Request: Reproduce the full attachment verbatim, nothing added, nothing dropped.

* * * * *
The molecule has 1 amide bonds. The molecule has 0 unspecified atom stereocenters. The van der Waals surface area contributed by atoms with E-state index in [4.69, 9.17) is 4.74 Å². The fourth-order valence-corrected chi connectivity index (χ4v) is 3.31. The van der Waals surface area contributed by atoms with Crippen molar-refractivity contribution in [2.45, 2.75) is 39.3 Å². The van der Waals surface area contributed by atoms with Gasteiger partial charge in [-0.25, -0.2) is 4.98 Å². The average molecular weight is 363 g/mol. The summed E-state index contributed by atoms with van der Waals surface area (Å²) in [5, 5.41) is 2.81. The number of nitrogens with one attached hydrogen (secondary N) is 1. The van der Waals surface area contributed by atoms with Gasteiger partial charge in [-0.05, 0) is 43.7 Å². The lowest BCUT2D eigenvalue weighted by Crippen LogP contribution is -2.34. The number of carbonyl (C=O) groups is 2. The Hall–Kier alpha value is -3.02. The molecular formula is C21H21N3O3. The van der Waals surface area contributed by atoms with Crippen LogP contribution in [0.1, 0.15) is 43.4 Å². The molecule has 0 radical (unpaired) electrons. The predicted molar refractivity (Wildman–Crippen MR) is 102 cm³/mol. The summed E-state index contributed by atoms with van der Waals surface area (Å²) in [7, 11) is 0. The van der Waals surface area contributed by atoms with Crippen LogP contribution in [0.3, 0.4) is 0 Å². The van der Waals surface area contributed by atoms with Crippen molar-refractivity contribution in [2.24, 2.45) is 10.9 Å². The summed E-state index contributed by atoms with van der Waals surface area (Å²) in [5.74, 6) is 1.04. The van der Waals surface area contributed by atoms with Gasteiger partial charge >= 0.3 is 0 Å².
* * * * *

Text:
The molecule has 1 amide bonds. The molecule has 0 unspecified atom stereocenters. The van der Waals surface area contributed by atoms with E-state index in [4.69, 9.17) is 4.74 Å². The fourth-order valence-corrected chi connectivity index (χ4v) is 3.31. The van der Waals surface area contributed by atoms with Crippen molar-refractivity contribution in [2.45, 2.75) is 39.3 Å². The van der Waals surface area contributed by atoms with Gasteiger partial charge in [-0.25, -0.2) is 4.98 Å². The average molecular weight is 363 g/mol. The summed E-state index contributed by atoms with van der Waals surface area (Å²) in [5, 5.41) is 2.81. The number of nitrogens with one attached hydrogen (secondary N) is 1. The van der Waals surface area contributed by atoms with Gasteiger partial charge in [-0.05, 0) is 43.7 Å². The lowest BCUT2D eigenvalue weighted by Crippen LogP contribution is -2.34. The number of carbonyl (C=O) groups is 2. The Hall–Kier alpha value is -3.02. The molecular formula is C21H21N3O3. The van der Waals surface area contributed by atoms with Crippen LogP contribution in [0.1, 0.15) is 43.4 Å². The molecule has 0 radical (unpaired) electrons. The predicted molar refractivity (Wildman–Crippen MR) is 102 cm³/mol. The summed E-state index contributed by atoms with van der Waals surface area (Å²) in [7, 11) is 0. The van der Waals surface area contributed by atoms with Crippen LogP contribution in [0.3, 0.4) is 0 Å². The van der Waals surface area contributed by atoms with Crippen molar-refractivity contribution in [2.24, 2.45) is 10.9 Å². The summed E-state index contributed by atoms with van der Waals surface area (Å²) in [5.74, 6) is 1.04. The van der Waals surface area contributed by atoms with Gasteiger partial charge >= 0.3 is 0 Å².